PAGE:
Blades of gold -- a virtual migration

Kalgoorlie Consolidated Gold Mines is in the process of moving its IT infrastructure from a fleet of traditional servers to virtual servers running on blade hardware.

Kalgoorlie Consolidated Gold Mines (KCGM) operates the largest open pit mine in Australia: the "Super Pit" -- more formally the Fimiston Open Pit, which produces up to 850,000 ounces of gold every year. Kalgoorlie is in Western Australia, approximately 600km east of Perth.

The company is in the process of moving its IT infrastructure from a fleet of traditional servers to virtual servers running on blade hardware. Planning began around two years ago with an eye on the expected retirement of the existing hardware. Budget approval was received around May this year, and the project began in earnest in July.

The proposed switch to VMware-based virtual servers running on an IBM BladeServer H offered several advantages. The total cost of ownership was a major consideration, and for the same total expenditure that would have necessary to install new conventional servers, KCGM was able to equip a disaster recovery site as well as its main datacentre.

With VMware's VMotion management server, high availability and disaster recovery features "just seem to work out of the box," said project manager Shaun Fessey, although some configuration is necessary to optimise these facilities.

Other benefits include a reduction in the space needed to accommodate the servers, and a cut in power consumption, reducing the company's carbon footprint.

Furthermore, VMware's flexibility means the IT group will be able to quickly implement new virtual servers as required. When more hardware capacity is needed, additional blades can be fitted to the existing chassis.

The first phase of the implementation is well under way, and involves moving 17 Windows servers -- mostly 2003, but some still running 2000 -- to the virtual environment, which will run on six dual-core blades.

The initial list of functions being transferred to virtual servers includes the Revelation service desk package, various customised mining applications, and file servers. The company's Exchange servers will be virtualised at a later date. Fessey chose a staged rollout of virtual servers to reduce the business risk associated with the project.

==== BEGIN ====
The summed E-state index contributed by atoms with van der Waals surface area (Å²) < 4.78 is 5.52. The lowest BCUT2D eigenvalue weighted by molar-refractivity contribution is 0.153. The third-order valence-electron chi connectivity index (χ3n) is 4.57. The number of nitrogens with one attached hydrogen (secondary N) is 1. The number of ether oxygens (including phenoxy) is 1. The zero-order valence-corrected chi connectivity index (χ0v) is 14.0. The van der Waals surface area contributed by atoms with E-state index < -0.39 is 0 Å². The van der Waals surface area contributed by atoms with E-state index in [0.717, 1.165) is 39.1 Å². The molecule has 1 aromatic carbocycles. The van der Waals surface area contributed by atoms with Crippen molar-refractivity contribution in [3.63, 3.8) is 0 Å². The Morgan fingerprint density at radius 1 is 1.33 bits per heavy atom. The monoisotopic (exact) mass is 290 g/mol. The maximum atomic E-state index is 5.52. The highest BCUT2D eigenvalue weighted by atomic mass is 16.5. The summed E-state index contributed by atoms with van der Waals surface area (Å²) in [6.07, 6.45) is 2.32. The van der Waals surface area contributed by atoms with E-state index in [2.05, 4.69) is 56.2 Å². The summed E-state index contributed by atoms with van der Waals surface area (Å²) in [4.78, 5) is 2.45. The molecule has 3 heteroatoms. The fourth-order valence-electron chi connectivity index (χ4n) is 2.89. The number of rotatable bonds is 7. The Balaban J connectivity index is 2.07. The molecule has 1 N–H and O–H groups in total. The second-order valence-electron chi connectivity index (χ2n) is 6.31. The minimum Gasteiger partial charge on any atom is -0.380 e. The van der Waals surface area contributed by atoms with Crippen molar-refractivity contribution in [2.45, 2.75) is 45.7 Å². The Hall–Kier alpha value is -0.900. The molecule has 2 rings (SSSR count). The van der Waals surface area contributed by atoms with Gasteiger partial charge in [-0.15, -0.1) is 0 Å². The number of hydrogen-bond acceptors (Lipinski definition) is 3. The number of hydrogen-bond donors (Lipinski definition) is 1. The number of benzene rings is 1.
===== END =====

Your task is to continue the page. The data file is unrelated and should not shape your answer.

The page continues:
Some functions will remain on separate physical servers for a time, notably those requiring access to dial-up modems and fax functionality. KCGM is aware of products that will provide the required capabilities in a virtualised environment, and plans to evaluate them at a later date.

Software currently running on HP Tru64 Unix-based servers will also be left out of the virtualised environment at first. Fessey accepts that some of those applications might not port successfully, but said the company will still enjoy overall long-term savings. The size of the investment and expected savings are not being disclosed.

As part of the project, the company also invested in APC in-row cooling systems to offset the concentration of heat-producing hardware that comes with the adoption of blade servers. "Additional cooling was a concern having read so much about blades running hot, but we have not found an issue with this even prior to putting the additional cooling in," said Fessey.

"I expect it to be all up and running [at both sites] by mid-December," he said. While five months may seem a long time for a project of this nature, the company is also replacing network switches and installing additional optical fibre, all on top of the IT staff's normal workload.

"The pace of development has been steady" as staff get up to speed with virtualisation, said Fessey. KCGM decided against using consultants or contractors for the implementation due to the need for ongoing management and administration. "We're a long way away from any help," observed Fessey, so it is important that the technical staff have the knowledge and skills required to make the group self-sufficient. To that end, the company used external trainers with sessions mainly on site but also in Perth and Sydney.

"[On-site training] enabled me to have my engineers on hand in case of emergency -- we are 600km from Perth so that is an important consideration," said Fessey. It was also more cost-effective, and made the training more directly applicable to the company's systems.

Looking into the future, Fessey expects VMware will make it easier and cheaper to carry out the next hardware refresh. Once any new equipment is installed, it will be a matter of simply recovering the virtual servers on the new hardware -- something that should be possible with hardly any interruption to service thanks to VMotion and KCGM's IBM-based Fibre Channel SAN.